|Eddie Robinson's game still goes on|
|Written by Admin|
|Friday, 23 November 2007 15:23|
Long before Williams became a Super Bowl MVP, former Grambling State coach Eddie Robinson gave him a taste of greatness at the Bayou Classic.
``It was the very first one, 1974 in Tulane Stadium,'' Williams remembered. ``And I walked out of that tunnel, and there were 80,000 people in the stands. What was really significant though was it was 80,000 African-Americans.''
That first game was the realization of Robinson's dream of a prestigious game, with a bowl-type atmosphere, for Louisiana's two black colleges - Grambling State and Southern University.
Robinson, who died in April, retired in 1997, with 57 years of coaching and 408 victories to his name. He grew up dreaming of LSU football but could not attend games there because of segregation. Still, the roar of the huge crowds inspired him to want the same for Grambling.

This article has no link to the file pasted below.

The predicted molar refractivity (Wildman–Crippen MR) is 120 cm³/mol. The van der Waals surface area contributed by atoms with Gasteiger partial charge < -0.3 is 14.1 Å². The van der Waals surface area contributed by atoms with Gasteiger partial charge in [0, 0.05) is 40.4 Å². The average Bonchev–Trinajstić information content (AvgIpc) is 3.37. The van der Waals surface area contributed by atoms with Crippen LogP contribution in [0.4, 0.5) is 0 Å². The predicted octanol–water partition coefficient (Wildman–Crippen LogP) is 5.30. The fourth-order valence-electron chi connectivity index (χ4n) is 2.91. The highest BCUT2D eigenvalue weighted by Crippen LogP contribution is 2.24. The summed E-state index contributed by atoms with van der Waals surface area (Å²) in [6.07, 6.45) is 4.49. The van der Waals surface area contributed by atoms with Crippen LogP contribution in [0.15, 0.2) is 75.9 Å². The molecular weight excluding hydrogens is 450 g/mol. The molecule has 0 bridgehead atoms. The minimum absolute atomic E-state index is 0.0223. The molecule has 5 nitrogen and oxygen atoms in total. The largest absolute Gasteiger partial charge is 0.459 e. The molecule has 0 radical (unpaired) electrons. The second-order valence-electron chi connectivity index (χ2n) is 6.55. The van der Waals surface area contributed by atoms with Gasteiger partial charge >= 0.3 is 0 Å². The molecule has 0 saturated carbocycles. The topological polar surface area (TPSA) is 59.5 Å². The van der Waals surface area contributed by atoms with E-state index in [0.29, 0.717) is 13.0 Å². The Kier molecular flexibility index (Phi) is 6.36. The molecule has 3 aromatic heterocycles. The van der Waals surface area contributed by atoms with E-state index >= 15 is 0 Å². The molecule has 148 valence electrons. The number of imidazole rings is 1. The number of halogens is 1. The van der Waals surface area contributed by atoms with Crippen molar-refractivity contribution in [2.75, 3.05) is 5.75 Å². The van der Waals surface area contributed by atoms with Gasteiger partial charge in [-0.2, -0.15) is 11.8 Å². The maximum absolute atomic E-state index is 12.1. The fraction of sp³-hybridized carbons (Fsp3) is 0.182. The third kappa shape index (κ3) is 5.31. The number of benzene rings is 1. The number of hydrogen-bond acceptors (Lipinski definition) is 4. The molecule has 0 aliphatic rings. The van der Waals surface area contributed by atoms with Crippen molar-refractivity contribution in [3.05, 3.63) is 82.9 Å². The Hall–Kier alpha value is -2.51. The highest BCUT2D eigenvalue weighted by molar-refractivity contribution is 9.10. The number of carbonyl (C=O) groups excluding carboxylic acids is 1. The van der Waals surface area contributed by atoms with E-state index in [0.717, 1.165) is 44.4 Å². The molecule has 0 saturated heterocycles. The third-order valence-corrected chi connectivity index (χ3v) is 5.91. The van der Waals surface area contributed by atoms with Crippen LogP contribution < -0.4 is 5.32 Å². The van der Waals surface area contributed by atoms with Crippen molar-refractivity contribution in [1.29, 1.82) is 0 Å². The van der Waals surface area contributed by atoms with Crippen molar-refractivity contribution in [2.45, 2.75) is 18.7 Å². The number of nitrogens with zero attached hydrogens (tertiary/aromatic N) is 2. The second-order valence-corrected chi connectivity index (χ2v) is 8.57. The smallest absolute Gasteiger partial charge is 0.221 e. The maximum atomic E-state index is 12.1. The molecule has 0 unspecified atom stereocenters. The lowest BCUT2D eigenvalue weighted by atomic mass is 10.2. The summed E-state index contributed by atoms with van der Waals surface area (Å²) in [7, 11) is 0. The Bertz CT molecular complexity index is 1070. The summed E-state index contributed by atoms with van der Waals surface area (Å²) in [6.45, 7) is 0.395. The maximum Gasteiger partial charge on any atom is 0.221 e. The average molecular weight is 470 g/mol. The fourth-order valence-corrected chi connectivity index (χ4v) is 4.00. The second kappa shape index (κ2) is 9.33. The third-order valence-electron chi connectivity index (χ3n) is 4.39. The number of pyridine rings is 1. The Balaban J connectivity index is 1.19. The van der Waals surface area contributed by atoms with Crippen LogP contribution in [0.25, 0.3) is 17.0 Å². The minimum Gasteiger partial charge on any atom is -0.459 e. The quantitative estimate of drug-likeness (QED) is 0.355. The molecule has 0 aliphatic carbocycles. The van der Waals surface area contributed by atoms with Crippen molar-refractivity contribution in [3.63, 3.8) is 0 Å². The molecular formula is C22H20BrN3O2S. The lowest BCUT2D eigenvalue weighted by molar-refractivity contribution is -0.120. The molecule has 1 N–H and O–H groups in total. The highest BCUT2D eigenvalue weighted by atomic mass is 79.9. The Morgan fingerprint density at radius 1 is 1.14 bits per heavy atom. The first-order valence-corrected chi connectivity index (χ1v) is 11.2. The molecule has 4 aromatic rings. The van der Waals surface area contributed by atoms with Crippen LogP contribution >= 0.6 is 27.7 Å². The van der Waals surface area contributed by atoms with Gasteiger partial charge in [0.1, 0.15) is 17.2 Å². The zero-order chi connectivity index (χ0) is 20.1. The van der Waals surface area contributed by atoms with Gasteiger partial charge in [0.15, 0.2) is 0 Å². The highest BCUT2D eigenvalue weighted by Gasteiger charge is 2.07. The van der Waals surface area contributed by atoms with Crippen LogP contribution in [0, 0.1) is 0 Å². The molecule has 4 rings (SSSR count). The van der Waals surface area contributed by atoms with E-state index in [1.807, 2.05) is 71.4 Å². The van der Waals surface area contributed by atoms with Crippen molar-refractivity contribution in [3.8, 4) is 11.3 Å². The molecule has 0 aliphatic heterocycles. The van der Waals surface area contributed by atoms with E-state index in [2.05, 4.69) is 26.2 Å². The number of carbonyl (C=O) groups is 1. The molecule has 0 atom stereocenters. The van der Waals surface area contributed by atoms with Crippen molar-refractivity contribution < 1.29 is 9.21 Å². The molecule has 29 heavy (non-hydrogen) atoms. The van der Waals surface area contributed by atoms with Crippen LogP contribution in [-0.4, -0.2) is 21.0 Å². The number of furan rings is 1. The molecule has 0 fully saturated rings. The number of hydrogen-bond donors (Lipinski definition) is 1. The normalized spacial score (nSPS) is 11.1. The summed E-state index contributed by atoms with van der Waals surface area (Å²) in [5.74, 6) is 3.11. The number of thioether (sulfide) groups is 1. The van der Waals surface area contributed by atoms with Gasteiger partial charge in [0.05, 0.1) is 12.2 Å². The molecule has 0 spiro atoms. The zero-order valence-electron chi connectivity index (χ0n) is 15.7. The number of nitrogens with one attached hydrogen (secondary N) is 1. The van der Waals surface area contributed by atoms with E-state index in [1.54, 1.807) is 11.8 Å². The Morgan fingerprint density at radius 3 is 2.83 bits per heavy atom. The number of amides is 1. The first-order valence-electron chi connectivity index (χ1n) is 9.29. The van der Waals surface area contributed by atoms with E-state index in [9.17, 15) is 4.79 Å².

``I grew up in the shadow of LSU, and I used to listen to the Sugar Bowl on the radio,'' Robinson said in a 1993 interview. ``And I always wondered if I could ever be a part of anything like that.''
M in the Orange Blossom Classic in Miami before 48,000, feeding Robinson's dream. When he got home, Robinson wrote the Sugar Bowl to try to arrange something similar but was unsuccessful.
Finally, he hit on the idea of creating an annual game with Southern. After a trial run in Shreveport drew more than 40,000, Tulane agreed to allow the schools to play in its stadium.
``That whole day was like a dream,'' said Williams, a freshman and Grambling's starting quarterback. ``I was from Zachary, La. In high school we'd get 800, 900 people, and at Grambling maybe 3,000.''
In the 34 years since Grambling beat Southern 21-0 in that first game, the Bayou Classic has inspired least 13 other black college classics.
Before Hurricane Katrina, the game drew as many as 200,000 fans to the city and pumped an estimated $85 million into the economy. Attendance remains down since the storm. Last year only 47,136 attended - 70,000 is a sellout.
The event now stretches over Friday and Saturday, with a job fair and a Friday night battle of the bands, pitting the ``Human Jukebox'' of Southern against the ``Marching Tigers'' of Grambling.
``It doesn't take the Bayou Classic to make me think of Coach Rob,'' said Williams, who played in four Bayou Classics, coached in six and has seen everyone of them, in person or on TV. ``I think of him everyday. But at Bayou Classic time everyone thinks of him.''